about the effects this might have on the taste of Kona
coffee, University of Hawaii horticulturists and expert
coffee cuppers, Skip Bittenbender and Kathy Cavaletto,
say that preliminary coffee cupping tests show that
no difference in taste has been recognized. Knowing
full well that the Kona coffee farmers are the true
judge and jury of the Kona taste, a full and comprehensive
cupping will take place later this year by discriminating
members of the Kona coffee industry.
Romeo Ladore in the foreground
and Justin Pitts in the background of Greenwell
Farms pulp freshly picked coffee cherry.
All in all the Hawaii Coffee Association is proving
to be a useful and beneficial organization to aid all
facets of the Hawaiian coffee industry. For more information
about next year's conference or to become a member of
the Association, interested people are encouraged to
visit the association's web site at: www.hawaiicoffeeassoc.org
An ongoing effort continues to support the protection
of 100% Kona coffee; acreage is on the rise; and the
alliance between small farmers and mills in Kona is
being strengthened. Everyone is hoping for sustainable
coffee prices and looking forward to a very successful
2000-2001 coffee season.
United States Attorney's Office for the Northern District
of California announced today that Michael L. Norton
pleaded guilty to one count of wire fraud and one
count of tax evasion. Mr.
Norton, 52, a Berkeley resident, was indicted by a
federal Grand Jury on April 16, 1998 for multiple
counts of wire fraud, money laundering and tax evasion.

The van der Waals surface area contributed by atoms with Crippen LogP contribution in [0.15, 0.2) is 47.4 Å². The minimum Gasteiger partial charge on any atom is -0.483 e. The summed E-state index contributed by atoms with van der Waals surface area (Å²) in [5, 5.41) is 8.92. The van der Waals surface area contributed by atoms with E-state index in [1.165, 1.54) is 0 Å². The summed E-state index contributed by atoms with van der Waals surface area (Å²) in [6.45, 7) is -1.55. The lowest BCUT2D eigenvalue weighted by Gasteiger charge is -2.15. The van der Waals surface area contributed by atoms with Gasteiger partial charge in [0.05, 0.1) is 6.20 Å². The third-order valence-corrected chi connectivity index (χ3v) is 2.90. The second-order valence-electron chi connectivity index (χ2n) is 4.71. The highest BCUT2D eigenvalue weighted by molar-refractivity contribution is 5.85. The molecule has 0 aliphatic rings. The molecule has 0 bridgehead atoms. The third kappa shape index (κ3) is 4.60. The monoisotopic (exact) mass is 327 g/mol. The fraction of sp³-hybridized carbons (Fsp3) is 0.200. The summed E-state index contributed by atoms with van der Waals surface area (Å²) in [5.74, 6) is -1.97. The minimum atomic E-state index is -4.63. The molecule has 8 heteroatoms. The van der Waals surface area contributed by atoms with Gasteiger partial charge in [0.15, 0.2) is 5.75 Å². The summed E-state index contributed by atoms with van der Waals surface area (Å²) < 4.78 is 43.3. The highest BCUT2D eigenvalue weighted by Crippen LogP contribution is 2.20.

charges stem from an elaborate scheme perpetrated
by Norton during 1993-1995 to defraud businesses and
consumers who purchased coffee from his business believing
it to be 100% Kona coffee from Hawaii when, in fact,
the coffee was significantly cheaper coffee from Central
America. During the period 1993 through 1996, Norton
purchased approximately 3.6 million pounds of Central
American coffee. By sorting the Central American coffee
to size, re-bagging, and then relabeling it as "pure
Kona Coffee", Mr. Norton was able to generate
profits substantially greater than he would have if
he had not misrepresented the product as Kona coffee.
The government contends that those additional profits
exceeded $10 million.
years 1995 and 1996, Mr. Norton diverted approximately
$1.3 million of his fraudulent coffee sales proceeds
to a personal Swiss bank account. He failed to report
these proceeds as income on his 1995 personal income
of the plea agreement entered in the case, Norton
has agreed to forfeit to the government approximately
$2 million which the government seized at the time
Norton was first charged as well as another $1.3 million
which Norton had placed in his Swiss bank account
in order to avoid paying income taxes.
sentencing of Mr. Norton is scheduled for October
20, 2000 at 10 a.m. before Judge D. Lowell Jensen
in the Oakland Federal Courthouse. The maximum statutory
penalties for each of the wire fraud and tax violations
to which Norton pleaded guilty are; five years imprisonment;
3 years supervised release; a fine of $250,000 and
a special assessment of $100. In addition, the wire
fraud charge also requires that Norton make restitution
for losses suffered by his customers.
prosecution is the result of a lengthy investigation
of Mr. Norton by Special Agents of the U.S. Customs
Service, the Internal Revenue Service, and the Contra
Costa County Sheriff's office. The prosecution was
handled in court by Assistant U.S. Attorneys Laura
E. Gonzales and Ben Burch with the assistance of Letty
press inquiries to the U.S. Attorney's Office should
be directed to Assistant U.S. Attorney Matt Jacobs
at (415) 436-7181.
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appeared originally in Coffee Times print magazine and